Cal rugby splits into 2, ties in final of West Coast 7s

Alex Ho/Courtesy
West Coast Sevens Collegiate Rugby at Lower Recreational Fields, California Polytechnic State University, San Luis Obispo on October 7, 2017 in San Luis Obispo, California. © 2017 Alex Ho (aho_171007_3695_03)

Related Posts

Cal rugby began its annual rampage through its fall 7s season by splitting into two squads for the West Coast 7s in San Luis Obispo this weekend. The question was not whether the two teams would make it through their respective sides of the bracket, but what would happen when they met. Perhaps Cal head coach Jack Clark did too good of a job dividing his team equally, because the 21-21 tie was an appropriate, if anticlimactic ending to the Bears season debut.

The two teams, split into “Bears” and “Cal,” got off to very different starts to the tournament. Cal blew through Fresno State 43-7 on the strength of three tries from freshman scrumhalf Marcus Shankland. It’s unsurprising to see Shankland playing an important role right away, as his pedigree as a captain at famed English boarding school Eton all but ensured the fact.

“I thought (Shankland) was one of the guys that played very well,” Clark said. “I thought he was among our best performers on the weekend.”

Senior Will Fuller took the lead in Cal’s second win over Cal Poly with two tries, but Shankland added one as well, with junior Elliot Webb contributing three conversions and a try. Fuller then proved to be the deciding factor in Cal’s semifinals win over Grand Canyon University. Cal held a narrow 12-10 win at the half (which are a scant seven minutes), and Fuller’s two scores helped the final 24-17 separation.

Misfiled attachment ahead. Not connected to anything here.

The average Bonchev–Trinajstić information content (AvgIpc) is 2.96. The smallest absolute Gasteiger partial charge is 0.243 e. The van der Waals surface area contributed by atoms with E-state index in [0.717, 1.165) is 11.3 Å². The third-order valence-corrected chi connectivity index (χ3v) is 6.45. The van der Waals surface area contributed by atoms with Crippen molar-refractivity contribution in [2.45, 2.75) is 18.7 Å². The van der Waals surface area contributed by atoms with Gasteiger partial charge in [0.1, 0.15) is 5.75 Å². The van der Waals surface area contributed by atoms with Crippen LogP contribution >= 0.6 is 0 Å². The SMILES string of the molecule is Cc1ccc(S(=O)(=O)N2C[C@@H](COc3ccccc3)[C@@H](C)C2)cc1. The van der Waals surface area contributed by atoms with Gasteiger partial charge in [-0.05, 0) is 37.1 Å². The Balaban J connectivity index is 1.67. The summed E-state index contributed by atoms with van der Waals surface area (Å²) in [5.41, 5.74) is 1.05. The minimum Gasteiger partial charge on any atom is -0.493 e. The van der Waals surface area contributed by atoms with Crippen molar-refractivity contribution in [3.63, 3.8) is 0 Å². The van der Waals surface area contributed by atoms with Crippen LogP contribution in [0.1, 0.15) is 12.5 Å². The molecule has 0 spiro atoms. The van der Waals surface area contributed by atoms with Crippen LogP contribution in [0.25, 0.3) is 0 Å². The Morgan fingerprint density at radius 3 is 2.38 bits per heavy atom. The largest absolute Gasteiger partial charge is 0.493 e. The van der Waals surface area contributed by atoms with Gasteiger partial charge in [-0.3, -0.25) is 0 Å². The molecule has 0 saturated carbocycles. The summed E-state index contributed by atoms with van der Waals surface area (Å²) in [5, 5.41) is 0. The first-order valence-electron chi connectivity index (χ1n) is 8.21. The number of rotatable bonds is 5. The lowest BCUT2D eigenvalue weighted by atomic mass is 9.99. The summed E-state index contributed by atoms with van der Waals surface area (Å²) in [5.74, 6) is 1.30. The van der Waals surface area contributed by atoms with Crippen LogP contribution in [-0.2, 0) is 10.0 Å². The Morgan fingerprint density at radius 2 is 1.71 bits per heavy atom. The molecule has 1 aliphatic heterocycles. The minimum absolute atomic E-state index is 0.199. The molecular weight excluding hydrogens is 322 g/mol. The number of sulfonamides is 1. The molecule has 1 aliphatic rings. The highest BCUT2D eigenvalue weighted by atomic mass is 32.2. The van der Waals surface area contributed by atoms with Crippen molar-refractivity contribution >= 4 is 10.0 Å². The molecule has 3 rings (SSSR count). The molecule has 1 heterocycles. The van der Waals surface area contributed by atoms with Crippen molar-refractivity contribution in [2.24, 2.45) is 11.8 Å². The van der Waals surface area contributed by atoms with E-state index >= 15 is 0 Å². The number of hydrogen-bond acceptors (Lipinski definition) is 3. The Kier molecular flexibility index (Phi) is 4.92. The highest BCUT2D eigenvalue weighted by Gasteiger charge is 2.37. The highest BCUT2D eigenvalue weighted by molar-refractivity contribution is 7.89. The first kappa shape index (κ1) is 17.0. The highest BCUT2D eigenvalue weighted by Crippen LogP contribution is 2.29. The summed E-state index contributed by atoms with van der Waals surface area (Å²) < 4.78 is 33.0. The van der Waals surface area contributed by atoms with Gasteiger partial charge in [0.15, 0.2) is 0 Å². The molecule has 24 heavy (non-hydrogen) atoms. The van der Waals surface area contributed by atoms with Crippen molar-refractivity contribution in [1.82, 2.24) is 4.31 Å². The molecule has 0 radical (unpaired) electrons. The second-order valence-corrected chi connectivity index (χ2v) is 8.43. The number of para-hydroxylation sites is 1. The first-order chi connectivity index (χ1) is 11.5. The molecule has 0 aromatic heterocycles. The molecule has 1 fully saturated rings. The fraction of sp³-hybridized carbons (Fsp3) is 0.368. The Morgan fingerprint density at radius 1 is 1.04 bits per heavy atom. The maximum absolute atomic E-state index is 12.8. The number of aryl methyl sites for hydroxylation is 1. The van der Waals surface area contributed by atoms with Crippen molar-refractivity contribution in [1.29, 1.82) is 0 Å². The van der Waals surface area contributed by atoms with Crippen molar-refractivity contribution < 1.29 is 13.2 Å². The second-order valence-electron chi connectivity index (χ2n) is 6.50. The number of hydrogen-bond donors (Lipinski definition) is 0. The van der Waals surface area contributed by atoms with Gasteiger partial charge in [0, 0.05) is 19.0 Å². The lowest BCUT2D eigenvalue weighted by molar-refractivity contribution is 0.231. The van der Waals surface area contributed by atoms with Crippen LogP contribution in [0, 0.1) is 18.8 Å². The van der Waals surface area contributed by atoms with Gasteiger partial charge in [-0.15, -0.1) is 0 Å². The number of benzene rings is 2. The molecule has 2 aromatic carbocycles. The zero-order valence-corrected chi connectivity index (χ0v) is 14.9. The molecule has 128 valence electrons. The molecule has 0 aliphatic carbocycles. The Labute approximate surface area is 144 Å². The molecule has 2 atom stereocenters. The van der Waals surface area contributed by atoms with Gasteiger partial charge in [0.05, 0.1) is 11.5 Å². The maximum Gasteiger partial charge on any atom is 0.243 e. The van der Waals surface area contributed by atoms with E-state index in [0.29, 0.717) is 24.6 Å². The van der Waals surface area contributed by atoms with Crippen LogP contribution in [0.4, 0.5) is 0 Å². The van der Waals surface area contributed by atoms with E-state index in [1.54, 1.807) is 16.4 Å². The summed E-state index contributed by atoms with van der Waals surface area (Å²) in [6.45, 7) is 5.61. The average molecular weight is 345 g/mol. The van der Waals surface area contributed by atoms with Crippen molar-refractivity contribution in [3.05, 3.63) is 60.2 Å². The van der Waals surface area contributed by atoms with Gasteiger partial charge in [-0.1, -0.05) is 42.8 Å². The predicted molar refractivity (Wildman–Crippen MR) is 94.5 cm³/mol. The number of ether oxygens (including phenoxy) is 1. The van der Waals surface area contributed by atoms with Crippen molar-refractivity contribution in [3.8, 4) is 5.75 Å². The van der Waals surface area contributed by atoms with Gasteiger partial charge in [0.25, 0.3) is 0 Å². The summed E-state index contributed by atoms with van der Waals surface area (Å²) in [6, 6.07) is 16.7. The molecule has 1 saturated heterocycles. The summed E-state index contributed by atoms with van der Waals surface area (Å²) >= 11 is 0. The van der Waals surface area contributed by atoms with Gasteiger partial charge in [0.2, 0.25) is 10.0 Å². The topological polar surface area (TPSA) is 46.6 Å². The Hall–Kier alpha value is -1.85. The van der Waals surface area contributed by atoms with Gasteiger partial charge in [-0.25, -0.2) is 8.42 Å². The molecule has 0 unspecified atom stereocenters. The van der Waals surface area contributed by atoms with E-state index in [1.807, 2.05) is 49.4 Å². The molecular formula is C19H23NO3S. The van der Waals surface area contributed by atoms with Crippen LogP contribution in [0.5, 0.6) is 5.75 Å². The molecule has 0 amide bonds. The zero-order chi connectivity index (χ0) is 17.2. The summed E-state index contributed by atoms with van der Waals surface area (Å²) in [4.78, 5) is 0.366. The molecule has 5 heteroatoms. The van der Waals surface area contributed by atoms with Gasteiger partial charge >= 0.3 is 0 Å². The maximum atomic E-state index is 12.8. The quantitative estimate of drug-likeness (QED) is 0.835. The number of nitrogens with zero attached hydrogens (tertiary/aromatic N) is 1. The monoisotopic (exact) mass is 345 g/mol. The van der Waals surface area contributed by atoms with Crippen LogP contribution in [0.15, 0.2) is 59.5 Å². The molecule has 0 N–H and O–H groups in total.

The Bears half, on the other hand, was down at halftime of their first match against USC. Senior wing Zachery Tavenner gave the Bears an initial 7-0 lead, but the Trojans soared to 19-7 lead by the seven-minute mark. The defense, however, stepped up at the half, and another Tavenner started a second half run that eventually gave the Bears the win.

“Take nothing away from (USC) because we were chasing that game well into the second half, so give that team some credit,” Clark said. “We made mistakes, we missed some tackles and turned over the ball. It took us a while to get settled into what competition looks like.”

UC Davis and San Diego State gave the Bears less of a fight, yielding 28-5 and 31-7 respectively. Senior flyhalf Matthew Coyle scored two goals against the Aztecs in the latter match, and his performance will be crucial for a program needing to replace the production of Russell Webb, who operated the Cal offense for the past two seasons.

“(Coyle) was probably the best player on the day for us,” Clark said. “He can play center as well, so it’s not flyhalf or to the bench. … I thought he did very well. He’s a very calm athlete and he gets himself in a very good competition zone.”

The final intra-program match featured just three upperclassmen, and it took two late scores from the Bears squad, along with two clutch conversion kicks from freshman Desi Streater, to end up with the fateful tie.

“I was very pleased to see both teams advance through their pools and semifinals,” Clark said. “We got a lot of good intel on our team. We have a lot to work on, but we know more about ourselves now.”

The final outcomes were never in doubt, but the lasting mark of the tournament will be how it ultimately helps Clark determine the teams’ pecking orders. As the fall season goes along, the consistently loaded Bears will continue doing battle with each other, in practice if not real competitions.

Andrew Wild is the sports editor. Contact him at [email protected]. Follow him on Twitter @andrewwild17.